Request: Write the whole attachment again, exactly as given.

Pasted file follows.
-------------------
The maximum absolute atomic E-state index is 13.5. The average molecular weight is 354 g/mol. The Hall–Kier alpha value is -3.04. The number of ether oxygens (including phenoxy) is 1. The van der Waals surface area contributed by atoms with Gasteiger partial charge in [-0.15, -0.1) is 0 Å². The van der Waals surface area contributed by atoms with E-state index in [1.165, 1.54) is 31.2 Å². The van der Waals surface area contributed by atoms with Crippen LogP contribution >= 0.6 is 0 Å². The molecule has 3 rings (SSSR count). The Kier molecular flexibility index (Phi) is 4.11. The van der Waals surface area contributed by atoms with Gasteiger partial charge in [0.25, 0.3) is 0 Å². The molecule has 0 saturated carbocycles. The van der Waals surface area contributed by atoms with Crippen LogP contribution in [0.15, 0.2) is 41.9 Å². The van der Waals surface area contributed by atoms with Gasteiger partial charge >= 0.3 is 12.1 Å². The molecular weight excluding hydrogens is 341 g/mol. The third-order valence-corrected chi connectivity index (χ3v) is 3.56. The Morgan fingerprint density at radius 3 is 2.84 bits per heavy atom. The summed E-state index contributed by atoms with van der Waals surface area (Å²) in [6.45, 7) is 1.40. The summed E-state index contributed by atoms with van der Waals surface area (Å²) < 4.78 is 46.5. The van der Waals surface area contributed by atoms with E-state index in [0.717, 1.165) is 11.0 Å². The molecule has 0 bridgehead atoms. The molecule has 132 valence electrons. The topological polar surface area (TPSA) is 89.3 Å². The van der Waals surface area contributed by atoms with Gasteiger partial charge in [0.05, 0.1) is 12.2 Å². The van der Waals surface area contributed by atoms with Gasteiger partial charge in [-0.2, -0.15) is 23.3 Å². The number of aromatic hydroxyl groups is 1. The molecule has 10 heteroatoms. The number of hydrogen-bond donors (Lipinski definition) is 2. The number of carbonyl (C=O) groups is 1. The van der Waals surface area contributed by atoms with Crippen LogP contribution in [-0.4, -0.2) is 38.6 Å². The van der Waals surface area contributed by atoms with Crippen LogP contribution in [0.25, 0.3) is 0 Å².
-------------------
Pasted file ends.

The maximum absolute atomic E-state index is 13.5. The average molecular weight is 354 g/mol. The Hall–Kier alpha value is -3.04. The number of ether oxygens (including phenoxy) is 1. The van der Waals surface area contributed by atoms with Gasteiger partial charge in [-0.15, -0.1) is 0 Å². The van der Waals surface area contributed by atoms with E-state index in [1.165, 1.54) is 31.2 Å². The van der Waals surface area contributed by atoms with Crippen LogP contribution >= 0.6 is 0 Å². The molecule has 3 rings (SSSR count). The Kier molecular flexibility index (Phi) is 4.11. The van der Waals surface area contributed by atoms with Gasteiger partial charge in [0.25, 0.3) is 0 Å². The molecule has 0 saturated carbocycles. The van der Waals surface area contributed by atoms with Crippen LogP contribution in [0.15, 0.2) is 41.9 Å². The van der Waals surface area contributed by atoms with Gasteiger partial charge >= 0.3 is 12.1 Å². The molecular weight excluding hydrogens is 341 g/mol. The third-order valence-corrected chi connectivity index (χ3v) is 3.56. The Morgan fingerprint density at radius 3 is 2.84 bits per heavy atom. The summed E-state index contributed by atoms with van der Waals surface area (Å²) in [6.45, 7) is 1.40. The summed E-state index contributed by atoms with van der Waals surface area (Å²) < 4.78 is 46.5. The van der Waals surface area contributed by atoms with E-state index in [0.717, 1.165) is 11.0 Å². The molecule has 0 bridgehead atoms. The molecule has 132 valence electrons. The topological polar surface area (TPSA) is 89.3 Å². The van der Waals surface area contributed by atoms with Gasteiger partial charge in [0.05, 0.1) is 12.2 Å². The van der Waals surface area contributed by atoms with Gasteiger partial charge in [-0.2, -0.15) is 23.3 Å². The number of aromatic hydroxyl groups is 1. The molecule has 10 heteroatoms. The number of hydrogen-bond donors (Lipinski definition) is 2. The number of carbonyl (C=O) groups is 1. The van der Waals surface area contributed by atoms with Crippen LogP contribution in [-0.4, -0.2) is 38.6 Å². The van der Waals surface area contributed by atoms with Crippen LogP contribution in [0.25, 0.3) is 0 Å².